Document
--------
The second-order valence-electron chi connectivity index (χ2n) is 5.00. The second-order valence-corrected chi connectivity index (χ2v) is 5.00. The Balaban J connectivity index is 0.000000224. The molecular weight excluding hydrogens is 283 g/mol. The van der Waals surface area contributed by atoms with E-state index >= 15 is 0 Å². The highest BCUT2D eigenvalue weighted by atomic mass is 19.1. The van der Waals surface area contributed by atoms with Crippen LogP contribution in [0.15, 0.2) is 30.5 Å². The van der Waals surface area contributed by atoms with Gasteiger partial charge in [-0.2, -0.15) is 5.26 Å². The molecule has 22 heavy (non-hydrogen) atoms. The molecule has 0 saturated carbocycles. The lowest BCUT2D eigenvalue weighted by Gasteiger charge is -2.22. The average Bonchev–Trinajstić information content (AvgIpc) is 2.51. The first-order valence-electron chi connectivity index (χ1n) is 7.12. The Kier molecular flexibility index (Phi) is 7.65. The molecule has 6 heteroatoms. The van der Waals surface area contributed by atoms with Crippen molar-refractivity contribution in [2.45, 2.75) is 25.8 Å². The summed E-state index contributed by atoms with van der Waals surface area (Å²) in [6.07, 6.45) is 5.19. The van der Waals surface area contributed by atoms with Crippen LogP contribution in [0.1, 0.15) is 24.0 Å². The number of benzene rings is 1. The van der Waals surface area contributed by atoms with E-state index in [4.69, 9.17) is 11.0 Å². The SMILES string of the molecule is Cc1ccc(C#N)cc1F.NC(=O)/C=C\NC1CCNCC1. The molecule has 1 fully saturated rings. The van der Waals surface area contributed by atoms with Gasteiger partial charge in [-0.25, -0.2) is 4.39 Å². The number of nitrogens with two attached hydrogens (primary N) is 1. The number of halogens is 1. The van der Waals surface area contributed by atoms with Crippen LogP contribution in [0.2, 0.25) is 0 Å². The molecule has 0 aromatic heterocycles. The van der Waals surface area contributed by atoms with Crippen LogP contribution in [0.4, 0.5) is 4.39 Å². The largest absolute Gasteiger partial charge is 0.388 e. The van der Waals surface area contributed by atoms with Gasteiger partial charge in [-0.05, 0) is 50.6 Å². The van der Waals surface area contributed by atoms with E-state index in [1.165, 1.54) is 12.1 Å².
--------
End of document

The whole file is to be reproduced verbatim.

The second-order valence-electron chi connectivity index (χ2n) is 5.00. The second-order valence-corrected chi connectivity index (χ2v) is 5.00. The Balaban J connectivity index is 0.000000224. The molecular weight excluding hydrogens is 283 g/mol. The van der Waals surface area contributed by atoms with E-state index >= 15 is 0 Å². The highest BCUT2D eigenvalue weighted by atomic mass is 19.1. The van der Waals surface area contributed by atoms with Crippen LogP contribution in [0.15, 0.2) is 30.5 Å². The van der Waals surface area contributed by atoms with Gasteiger partial charge in [-0.2, -0.15) is 5.26 Å². The molecule has 22 heavy (non-hydrogen) atoms. The molecule has 0 saturated carbocycles. The lowest BCUT2D eigenvalue weighted by Gasteiger charge is -2.22. The average Bonchev–Trinajstić information content (AvgIpc) is 2.51. The first-order valence-electron chi connectivity index (χ1n) is 7.12. The Kier molecular flexibility index (Phi) is 7.65. The molecule has 6 heteroatoms. The van der Waals surface area contributed by atoms with Crippen molar-refractivity contribution in [2.45, 2.75) is 25.8 Å². The summed E-state index contributed by atoms with van der Waals surface area (Å²) in [6.07, 6.45) is 5.19. The van der Waals surface area contributed by atoms with Crippen LogP contribution in [0.1, 0.15) is 24.0 Å². The number of benzene rings is 1. The van der Waals surface area contributed by atoms with E-state index in [4.69, 9.17) is 11.0 Å². The SMILES string of the molecule is Cc1ccc(C#N)cc1F.NC(=O)/C=C\NC1CCNCC1. The molecule has 1 fully saturated rings. The van der Waals surface area contributed by atoms with Gasteiger partial charge in [-0.25, -0.2) is 4.39 Å². The number of nitrogens with two attached hydrogens (primary N) is 1. The number of halogens is 1. The van der Waals surface area contributed by atoms with Crippen LogP contribution in [0.2, 0.25) is 0 Å². The molecule has 0 aromatic heterocycles. The van der Waals surface area contributed by atoms with Crippen LogP contribution in [0.4, 0.5) is 4.39 Å². The largest absolute Gasteiger partial charge is 0.388 e. The van der Waals surface area contributed by atoms with Gasteiger partial charge in [-0.05, 0) is 50.6 Å². The van der Waals surface area contributed by atoms with E-state index in [1.165, 1.54) is 12.1 Å².